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The patient with hypertension undergoing surgery

Koen Lapage (UGent) and Patrick Wouters (UGent)
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Abstract
Purpose of review : General recommendations for the perioperative management of patients with hypertensive disease have not evolved much over the past 20 years, yet new pathophysiological concepts have emerged and new monitoring techniques are available today. In this review, we will discuss their significance and potential role in the modern perioperative care of hypertensive patients. Recent findings : For hypertensive patients, total cardiovascular risk rather than blood pressure (BP) alone should determine the preoperative strategy. Except for grade 3 hypertension, surgery should not be deferred on the basis of an elevated BP in the preoperative assessment. New data suggest that even brief hypotensive episodes during surgery may have significant impact on outcome. Isolated systolic hypertension is the predominant phenotype in elderly patients who may be particularly vulnerable to hypoperfusion in the perioperative setting. New monitoring techniques such as echocardiography and near-infrared spectroscopy may provide crucial information to optimize intraoperative control of BP based on an individual patient's pathophysiology. Summary : Hypertension is highly prevalent in patients presenting for surgery yet its impact on surgical outcome is still debated. Guidelines on risk stratification and perioperative hemodynamic management of patients with hypertensive disease remain sparse and cannot rely much on solid new evidence. Target organ damage associated with hypertensive disease rather than high BP per se appears to determine perioperative risk. In the absence of new data, an individualized and pathophysiology-based approach to control BP may be the best option to guide these patients through the perioperative period.
Keywords
hypertension, perioperative medicine, cardiovascular risk, blood pressure management, MANAGEMENT, TASK-FORCE, PULSE PRESSURE, ARTERIAL STIFFNESS, CARDIOPULMONARY BYPASS, CARDIAC-SURGERY, BLOOD-PRESSURE, NONCARDIAC SURGERY, NEAR-INFRARED SPECTROSCOPY, BYPASS GRAFT-SURGERY

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Citation

Please use this url to cite or link to this publication:

Chicago
Lapage, Koen, and Patrick Wouters. 2016. “The Patient with Hypertension Undergoing Surgery.” Current Opinion in Anesthesiology 29 (3): 397–402.
APA
Lapage, K., & Wouters, P. (2016). The patient with hypertension undergoing surgery. CURRENT OPINION IN ANESTHESIOLOGY, 29(3), 397–402.
Vancouver
1.
Lapage K, Wouters P. The patient with hypertension undergoing surgery. CURRENT OPINION IN ANESTHESIOLOGY. 2016;29(3):397–402.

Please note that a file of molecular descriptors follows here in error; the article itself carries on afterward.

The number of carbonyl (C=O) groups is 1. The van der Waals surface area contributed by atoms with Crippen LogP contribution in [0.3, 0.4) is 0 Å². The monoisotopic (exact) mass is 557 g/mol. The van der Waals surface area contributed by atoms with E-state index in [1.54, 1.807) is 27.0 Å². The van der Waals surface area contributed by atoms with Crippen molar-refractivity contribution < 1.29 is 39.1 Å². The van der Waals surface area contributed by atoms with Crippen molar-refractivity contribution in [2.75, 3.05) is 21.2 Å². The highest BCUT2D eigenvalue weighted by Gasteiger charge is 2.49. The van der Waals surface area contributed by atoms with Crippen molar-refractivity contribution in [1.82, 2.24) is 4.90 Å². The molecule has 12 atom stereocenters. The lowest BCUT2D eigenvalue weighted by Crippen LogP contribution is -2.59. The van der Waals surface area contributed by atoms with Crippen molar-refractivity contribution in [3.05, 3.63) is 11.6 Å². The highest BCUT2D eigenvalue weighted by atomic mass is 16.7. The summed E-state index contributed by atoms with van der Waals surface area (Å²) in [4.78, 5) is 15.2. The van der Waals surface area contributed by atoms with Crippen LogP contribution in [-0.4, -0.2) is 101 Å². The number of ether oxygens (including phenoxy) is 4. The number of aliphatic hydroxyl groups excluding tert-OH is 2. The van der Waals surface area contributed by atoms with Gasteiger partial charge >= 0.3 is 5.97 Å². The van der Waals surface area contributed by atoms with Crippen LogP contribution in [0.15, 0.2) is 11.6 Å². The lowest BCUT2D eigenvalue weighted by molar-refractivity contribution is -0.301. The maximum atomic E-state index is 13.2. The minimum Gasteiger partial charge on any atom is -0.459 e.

MLA
Lapage, Koen, and Patrick Wouters. “The Patient with Hypertension Undergoing Surgery.” CURRENT OPINION IN ANESTHESIOLOGY 29.3 (2016): 397–402. Print.
@article{8053030,
  abstract     = {Purpose of review : General recommendations for the perioperative management of patients with hypertensive disease have not evolved much over the past 20 years, yet new pathophysiological concepts have emerged and new monitoring techniques are available today. In this review, we will discuss their significance and potential role in the modern perioperative care of hypertensive patients. 
Recent findings : For hypertensive patients, total cardiovascular risk rather than blood pressure (BP) alone should determine the preoperative strategy. Except for grade 3 hypertension, surgery should not be deferred on the basis of an elevated BP in the preoperative assessment. New data suggest that even brief hypotensive episodes during surgery may have significant impact on outcome. Isolated systolic hypertension is the predominant phenotype in elderly patients who may be particularly vulnerable to hypoperfusion in the perioperative setting. New monitoring techniques such as echocardiography and near-infrared spectroscopy may provide crucial information to optimize intraoperative control of BP based on an individual patient's pathophysiology. 
Summary : Hypertension is highly prevalent in patients presenting for surgery yet its impact on surgical outcome is still debated. Guidelines on risk stratification and perioperative hemodynamic management of patients with hypertensive disease remain sparse and cannot rely much on solid new evidence. Target organ damage associated with hypertensive disease rather than high BP per se appears to determine perioperative risk. In the absence of new data, an individualized and pathophysiology-based approach to control BP may be the best option to guide these patients through the perioperative period.},
  author       = {Lapage, Koen and Wouters, Patrick},
  issn         = {0952-7907},
  journal      = {CURRENT OPINION IN ANESTHESIOLOGY},
  keywords     = {hypertension,perioperative medicine,cardiovascular risk,blood pressure management,MANAGEMENT,TASK-FORCE,PULSE PRESSURE,ARTERIAL STIFFNESS,CARDIOPULMONARY BYPASS,CARDIAC-SURGERY,BLOOD-PRESSURE,NONCARDIAC SURGERY,NEAR-INFRARED SPECTROSCOPY,BYPASS GRAFT-SURGERY},
  language     = {eng},
  number       = {3},
  pages        = {397--402},
  title        = {The patient with hypertension undergoing surgery},
  url          = {http://dx.doi.org/10.1097/ACO.0000000000000343},
  volume       = {29},
  year         = {2016},
}

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